Ben (Jimmy Fallon) is falling in love with Lindsey (Drew Barrymore) over the winter, but once spring rolls around, he finds himself torn between his new love and his one true love, the Boston Red Sox.
Set in 2004, the film’s original ending depicted the “Curse of the Bambino” dashing the hopes of Red Sox nation for an 85th consecutive season. Once Boston broke the curse, winning the 2004 World Series, the film’s ending needed to be rewritten.
While this was never a theatrical release, shown only on HBO, it is a part of my movie collection. It certainly is on the top of my list of favorites as it follows the story of Roger Maris, Mickey Mantle and their chase of Babe Ruth’s then-record 60 home runs in a single season in the summer of 1961.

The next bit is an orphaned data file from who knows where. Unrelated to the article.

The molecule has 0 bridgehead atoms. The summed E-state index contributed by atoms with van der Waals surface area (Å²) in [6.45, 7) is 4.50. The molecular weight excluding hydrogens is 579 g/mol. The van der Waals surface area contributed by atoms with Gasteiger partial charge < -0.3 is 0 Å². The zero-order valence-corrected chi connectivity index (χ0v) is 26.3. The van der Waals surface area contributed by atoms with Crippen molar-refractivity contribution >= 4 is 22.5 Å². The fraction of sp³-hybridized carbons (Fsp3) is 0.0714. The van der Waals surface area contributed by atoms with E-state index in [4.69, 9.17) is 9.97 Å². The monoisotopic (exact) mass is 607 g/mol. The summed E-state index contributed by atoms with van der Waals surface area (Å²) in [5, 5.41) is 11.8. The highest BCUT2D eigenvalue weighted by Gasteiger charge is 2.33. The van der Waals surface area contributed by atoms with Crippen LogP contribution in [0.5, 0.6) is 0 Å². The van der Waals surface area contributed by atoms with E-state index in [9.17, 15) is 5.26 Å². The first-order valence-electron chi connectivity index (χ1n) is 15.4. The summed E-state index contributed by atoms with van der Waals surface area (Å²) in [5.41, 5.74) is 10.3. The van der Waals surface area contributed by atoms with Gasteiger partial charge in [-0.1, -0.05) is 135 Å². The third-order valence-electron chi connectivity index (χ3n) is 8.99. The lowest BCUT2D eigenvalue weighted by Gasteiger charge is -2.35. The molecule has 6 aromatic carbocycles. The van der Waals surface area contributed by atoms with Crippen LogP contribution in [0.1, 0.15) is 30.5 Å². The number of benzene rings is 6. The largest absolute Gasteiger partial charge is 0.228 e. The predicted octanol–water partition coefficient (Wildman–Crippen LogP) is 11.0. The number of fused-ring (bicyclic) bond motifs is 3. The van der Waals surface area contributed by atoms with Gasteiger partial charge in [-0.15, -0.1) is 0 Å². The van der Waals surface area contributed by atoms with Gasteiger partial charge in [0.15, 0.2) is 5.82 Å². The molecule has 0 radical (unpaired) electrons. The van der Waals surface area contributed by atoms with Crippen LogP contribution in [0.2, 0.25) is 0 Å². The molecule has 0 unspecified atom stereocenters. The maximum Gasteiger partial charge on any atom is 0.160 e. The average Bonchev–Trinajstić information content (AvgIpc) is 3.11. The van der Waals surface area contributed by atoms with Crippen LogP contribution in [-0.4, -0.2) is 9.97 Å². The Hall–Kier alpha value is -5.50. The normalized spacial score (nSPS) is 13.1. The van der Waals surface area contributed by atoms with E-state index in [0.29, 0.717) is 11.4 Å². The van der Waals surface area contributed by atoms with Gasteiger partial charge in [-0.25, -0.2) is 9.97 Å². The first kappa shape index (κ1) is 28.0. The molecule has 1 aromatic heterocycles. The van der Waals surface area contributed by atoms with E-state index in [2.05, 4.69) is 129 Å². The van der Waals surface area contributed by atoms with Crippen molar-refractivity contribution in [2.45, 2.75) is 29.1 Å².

“The Pride of the Yankees” (1942)
I may be biased being a Yankee fan, but this film has stood the test of time. It transcends generational gaps with the story it tells. The film follows the life of New York Yankee first baseman Lou Gehrig, played by Gary Cooper. The “Iron Horse” played in 2,130 consecutive games before removing himself from the lineup when the symptoms of a deadly nerve disease, ALS or, as it’s commonly known, “Lou Gehrig’s Disease,” become too much for him to handle. It also provides an opportunity to see Gehrig’s longtime teammate, George Herman “Babe” Ruth, play himself.
“The Sandlot” (1993)
What kid has not seen this movie and the ones that came after? A generation of baseball fans grew up with this film, but make no mistake about it, baseball fans of all ages can appreciate and enjoy what is far too often tossed aside as a “children’s movie.”
“Major League” (1989)
This sport’s comedy features the Cleveland Indians getting a new owner who has her sights on moving the team to Florida. Her goal is to get the team to become one of baseball’s biggest losers to do so. Despite her best efforts, Ricky Vaughn (Charlie Sheen), Willie Mays Hayes (Wesley Snipes), Jake Taylor (Tom Berenger) and Pedro Cerrano (Dennis Haysbert) lead the team on an improbable run.